Councillors to write to Health Minister in appeal to alleviate Limerick's trolley crisis

Nick Rabbitts at City Hall

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Nick Rabbitts at City Hall

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nick@limerickleader.ie

Limerick councillors to write to Health Minister on trolley crisis at UHL

Limerick councillors are to write to Health Minister Simon Harris on the overcrowding issue at UHL

MEMBERS of Limerick’s metropolitan district are to write to Health Minister Simon Harris urging him to alleviate the stress of the trolley crisis.

A motion from Sinn Fein councillor John Costelloe was unanimously passed at this Monday’s final meeting also urging him to fast-track the necessary funding and expertise to deal with the situation.

It comes as the number of people waiting on trolleys in the emergency department at University Hospital Limerick (UHL) remains high.

“Every week, the situation gets worse. It continues to break all records, and staff are at their wits end,” Cllr Costelloe said.

“We have chronic overcrowding coupled with chronic understaffing and many staff are voting with their feet and leaving.”

He says there is a fear among the public about going to UHL.

“Would you blame them when they hear of a 92-year-old woman who spent four-and-a-half days on a trolley,” Cllr Costelloe added.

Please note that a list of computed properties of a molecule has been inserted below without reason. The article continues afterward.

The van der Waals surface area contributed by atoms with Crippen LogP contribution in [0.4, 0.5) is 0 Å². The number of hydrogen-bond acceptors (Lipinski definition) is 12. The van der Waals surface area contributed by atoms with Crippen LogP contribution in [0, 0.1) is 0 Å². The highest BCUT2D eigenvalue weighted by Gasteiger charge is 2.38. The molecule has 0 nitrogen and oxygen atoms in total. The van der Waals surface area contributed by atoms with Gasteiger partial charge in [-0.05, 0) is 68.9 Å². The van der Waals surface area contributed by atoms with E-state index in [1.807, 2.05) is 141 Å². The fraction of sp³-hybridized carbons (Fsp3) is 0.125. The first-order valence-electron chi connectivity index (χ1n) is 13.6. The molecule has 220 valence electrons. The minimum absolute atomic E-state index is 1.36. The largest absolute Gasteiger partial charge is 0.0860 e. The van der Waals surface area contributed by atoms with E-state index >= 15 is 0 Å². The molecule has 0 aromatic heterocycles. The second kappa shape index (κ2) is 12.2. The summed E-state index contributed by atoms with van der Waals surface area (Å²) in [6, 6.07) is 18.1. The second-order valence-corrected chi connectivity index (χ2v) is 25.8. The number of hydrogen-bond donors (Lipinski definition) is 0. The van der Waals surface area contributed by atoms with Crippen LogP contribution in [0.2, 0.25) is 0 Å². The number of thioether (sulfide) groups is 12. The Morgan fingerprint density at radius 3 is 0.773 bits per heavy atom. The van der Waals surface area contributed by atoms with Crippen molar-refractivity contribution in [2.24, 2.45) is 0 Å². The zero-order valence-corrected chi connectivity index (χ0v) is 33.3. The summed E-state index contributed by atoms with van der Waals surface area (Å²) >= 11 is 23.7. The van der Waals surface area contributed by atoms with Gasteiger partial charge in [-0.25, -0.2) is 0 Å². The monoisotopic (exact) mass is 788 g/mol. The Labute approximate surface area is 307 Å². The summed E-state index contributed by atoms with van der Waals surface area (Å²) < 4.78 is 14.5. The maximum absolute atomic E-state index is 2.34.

The local authority must stand with one united voice on the issue, he added, saying: “Enough is enough”.

His party colleague, Cllr Malachy McCreesh seconded the motion, saying: “The issues I have been raising for five years in relation to the hospital have basically gotten worse. A story I heard recently was of a patient who was on a trolley and a lumbar puncture was performed on him by three medical staff in a crowded corridor where people could not move. I think that tells you all you need to know.”

Cllr John Loftus was one of many voices to criticise the government for not visiting UHL on its recent trip to Limerick.

While Independent councillor John Gilligan bemoaned the fact the HSE is not run more like the British NHS.

”We have based our service on the US model – that if you do not have money, you don’t get treatment. Basically, don’t bother us. There are no queues in the Mater Private Hospital,” he said.

Fianna Fail councillor Kieran O’Hanlon said: “I would have very much liked the Taoiseach to spend time on a trolley in the emergency department to see what it is like. But he was here in Limerick to talk about spending money on a directly elected mayor which no-one wants.”

Solidarity’s councillor Paul Keller said: “People cannot understand why this situation has been allowed to drift and drift.”

But Fine Gael councillor Michael Hourigan says it is not true to say the government is not acting.

He said: “The A&E situation on the trolleys is intolerable. But having said that, the amount of investment being done in Dooradoyle at the regional hospital is incredible, and more investment is planned into the future.”